Friday, August 05, 2011

Taxes or trigger!

Nancy Pelosi was not entirely clear when she said that Democrats negotiating (if such a thing is possible) with the GOP on the bipartisan supercommittee charged with putting forward a deficit reduction plan should be "as forceful as possible and as unified as possible," but that they should not rule out reforms to entitlement programs. She raised a lot of Democratic eyebrows by declaring "you won't see me drawing lines in the sand."  But if I understand her right, she's right. 

There is confusion about the kind of line in the sand Democrats on the supercommittee must draw. They will have to resist Republican intransigence, not mirror it. That is, they have to hold the line on taxes, not entitlements.

In the insane whirlpool of internal GOP politics, anyone who seriously engages in any negotiation worthy of the name is instantly sucked under. Ultraconservative Senator Bob Bennett co-sponsored an eminently sensible free-market approach to universal healthcare -- and was toppled in a primary challenge. Boehner was neutered while negotiating a Grand Bargain with a 4-to-1 ratio of spending cuts to tax increases. And -- most saliently now -- the staunch conservatives on the Gang of Six who had the courage to take on Grover Norquist and acknowledge that the deficit cannot be closed without new tax revenue have apparently been sidelined. The GOP leadership is swearing that its appointees to the super-committee will not consider any tax increases.

Those assertions have induced a sickening deja vu among Democrats, who fear getting rolled again into an all-spending-cuts-no-new-taxes "deficit reduction" deal, i.e., a gut-the-government deal.  It has led to pressure for a reciprocal intransigence -- we will not touch Medicare and Social Security.

But that is exactly the wrong response. It confirms the vision of those who have asserted a false equivalence -- Democrats won't touch the major social programs, Republicans won't touch taxes. That's not true of the Democratic mainstream. Everyone knows that by ones means or another, the Medicare cost curve needs to be bent further. Social Security needs an adjustment too, though not nearly as urgently (and some Democrats would make the program solvent solely by raising the FICA tax cap). Reasonable deficit reduction plans that now seem impossibly far left of anything we're likely to get -- Bowles-Simpson, and left of that, the Bipartisan Policy Center's plan, include proposals to trim spending in both. Obama's April deficit reduction plan included a mandate for Medicare's Independent Payment Advisory Board to hold spending to a slower growth rate than that mandated by the Affordable Care Act.

Where Democrats need to hold the line is on taxes. That is not intransigence. It's a simple reality check for Republicans. "Everything is on the table when you put everything on the table. Until you're willing to discuss raising new revenue, there is nothing to discuss."  Such a stance is only possible, of course, if they are willing to squeeze the deal's triggers.

It's true that starting with this basic condition does constitute a refusal to entertain changes to Medicare and Social Security, insofar as it is a refusal to discuss anything at all -- and in the absence of a deal, entitlements will be spared the mandated automated spending cuts.  The worst approach would be to discuss cuts other than those mandated by the triggers without  insisting on revenue hikes.  Taxes or trigger should be the negotiating baseline.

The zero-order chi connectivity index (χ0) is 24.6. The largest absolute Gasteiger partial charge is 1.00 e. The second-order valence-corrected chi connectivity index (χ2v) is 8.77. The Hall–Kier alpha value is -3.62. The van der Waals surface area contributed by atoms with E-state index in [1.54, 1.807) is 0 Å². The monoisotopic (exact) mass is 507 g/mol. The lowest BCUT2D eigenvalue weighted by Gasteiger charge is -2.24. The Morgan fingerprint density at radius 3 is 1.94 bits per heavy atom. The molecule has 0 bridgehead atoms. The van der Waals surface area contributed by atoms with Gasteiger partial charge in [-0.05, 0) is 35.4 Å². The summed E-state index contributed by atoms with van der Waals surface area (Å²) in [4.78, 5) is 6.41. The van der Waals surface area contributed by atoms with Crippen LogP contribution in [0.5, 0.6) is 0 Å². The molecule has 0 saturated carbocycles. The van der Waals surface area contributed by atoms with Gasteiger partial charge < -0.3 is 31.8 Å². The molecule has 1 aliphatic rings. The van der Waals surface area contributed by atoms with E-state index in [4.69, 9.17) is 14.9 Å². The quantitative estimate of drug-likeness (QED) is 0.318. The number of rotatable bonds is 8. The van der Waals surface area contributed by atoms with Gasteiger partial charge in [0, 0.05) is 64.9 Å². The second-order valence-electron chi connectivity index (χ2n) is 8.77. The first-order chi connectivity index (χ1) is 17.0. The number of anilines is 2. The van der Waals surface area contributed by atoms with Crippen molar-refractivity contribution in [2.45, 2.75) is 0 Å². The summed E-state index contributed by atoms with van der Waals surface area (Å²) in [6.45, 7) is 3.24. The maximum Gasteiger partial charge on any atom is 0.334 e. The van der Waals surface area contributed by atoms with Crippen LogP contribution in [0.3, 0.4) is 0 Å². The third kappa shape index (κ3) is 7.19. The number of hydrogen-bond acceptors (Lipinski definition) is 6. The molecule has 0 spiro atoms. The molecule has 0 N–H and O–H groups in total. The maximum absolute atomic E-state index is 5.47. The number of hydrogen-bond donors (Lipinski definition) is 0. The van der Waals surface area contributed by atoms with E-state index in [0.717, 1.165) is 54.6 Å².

My fear is that Obama will once again turn the trigger on himself -- in this case, the large (if back-loaded and ultimately unenforceable) defense cuts that go into effect automatically if the supercommittee can't agree on a package. Would any president really suffer the defense budget to be cut by fiat, even notionally?  Not this president, I fear.  Look again at his rationale for not squeezing another trigger last December -- the scheduled expiration of the Bush tax cuts:
And the reason is because this is a very unique circumstance. This is a situation in which tens of millions of people would be directly damaged and immediately damaged, and at a time when the economy is just about to recover.
A mandated $750 billion reduction in projected defense spending over ten years is also "a unique circumstance." I can just hear it: "I cannot allow the security of the United States to be compromised..."

This time, the President cocked the trigger himself, or allowed it to be cocked in concert with Reid and Biden while negotiating the debt ceiling deal. It's meant to be aimed at the GOP. So I hope I'm wrong.  But the precedents are not encouraging.

UPDATE: "One move and the triggerer gets it..." -- right on cue, the Obama administration turns the barrel allegedly aimed at the GOP on itself:
Defense Secretary Leon Panetta wants to prevent further defense cuts, report Greg Jaffe and Jason Ukman: "Defense Secretary Leon Panetta warned Thursday of dire consequences if the Pentagon is forced to make cuts to its budget beyond the $400 billion in savings planned for the next decade. 'We’re already taking our share of the discretionary cuts as part of this debt-ceiling agreement, and those are going to be tough enough,' Panetta told reporters in his first news conference as defense secretary. 'I think anything beyond that would damage our national defense.' The initial round of Pentagon cuts is part of a debt-reduction package that would slice about $1 trillion from agency budgets over 10 years. A second round of cuts, totaling as much as $1.5 trillion, will be prepared by a bipartisan congressional panel later this year."
Timing note: the next (or now prior?) post kind of buried this prematurely, so I flipped them.

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